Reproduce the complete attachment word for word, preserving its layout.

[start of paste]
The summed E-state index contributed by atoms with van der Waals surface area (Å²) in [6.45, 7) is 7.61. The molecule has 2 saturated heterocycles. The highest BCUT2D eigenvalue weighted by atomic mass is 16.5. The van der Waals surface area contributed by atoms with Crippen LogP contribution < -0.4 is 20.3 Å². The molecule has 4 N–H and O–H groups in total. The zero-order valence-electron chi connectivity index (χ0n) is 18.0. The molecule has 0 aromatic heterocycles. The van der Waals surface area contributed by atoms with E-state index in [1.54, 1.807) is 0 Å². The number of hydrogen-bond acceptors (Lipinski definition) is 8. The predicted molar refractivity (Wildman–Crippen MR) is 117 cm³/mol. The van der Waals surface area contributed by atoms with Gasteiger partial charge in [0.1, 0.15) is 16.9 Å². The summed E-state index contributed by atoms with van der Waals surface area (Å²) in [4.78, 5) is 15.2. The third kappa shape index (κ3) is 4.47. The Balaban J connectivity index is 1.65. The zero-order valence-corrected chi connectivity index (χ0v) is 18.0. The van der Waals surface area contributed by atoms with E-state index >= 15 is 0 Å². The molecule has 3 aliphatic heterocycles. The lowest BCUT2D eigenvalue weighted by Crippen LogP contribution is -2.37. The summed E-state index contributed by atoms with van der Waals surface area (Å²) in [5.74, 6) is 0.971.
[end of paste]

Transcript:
The summed E-state index contributed by atoms with van der Waals surface area (Å²) in [6.45, 7) is 7.61. The molecule has 2 saturated heterocycles. The highest BCUT2D eigenvalue weighted by atomic mass is 16.5. The van der Waals surface area contributed by atoms with Crippen LogP contribution < -0.4 is 20.3 Å². The molecule has 4 N–H and O–H groups in total. The zero-order valence-electron chi connectivity index (χ0n) is 18.0. The molecule has 0 aromatic heterocycles. The van der Waals surface area contributed by atoms with E-state index in [1.54, 1.807) is 0 Å². The number of hydrogen-bond acceptors (Lipinski definition) is 8. The predicted molar refractivity (Wildman–Crippen MR) is 117 cm³/mol. The van der Waals surface area contributed by atoms with Gasteiger partial charge in [0.1, 0.15) is 16.9 Å². The summed E-state index contributed by atoms with van der Waals surface area (Å²) in [4.78, 5) is 15.2. The third kappa shape index (κ3) is 4.47. The Balaban J connectivity index is 1.65. The zero-order valence-corrected chi connectivity index (χ0v) is 18.0. The van der Waals surface area contributed by atoms with E-state index >= 15 is 0 Å². The molecule has 3 aliphatic heterocycles. The lowest BCUT2D eigenvalue weighted by Crippen LogP contribution is -2.37. The summed E-state index contributed by atoms with van der Waals surface area (Å²) in [5.74, 6) is 0.971.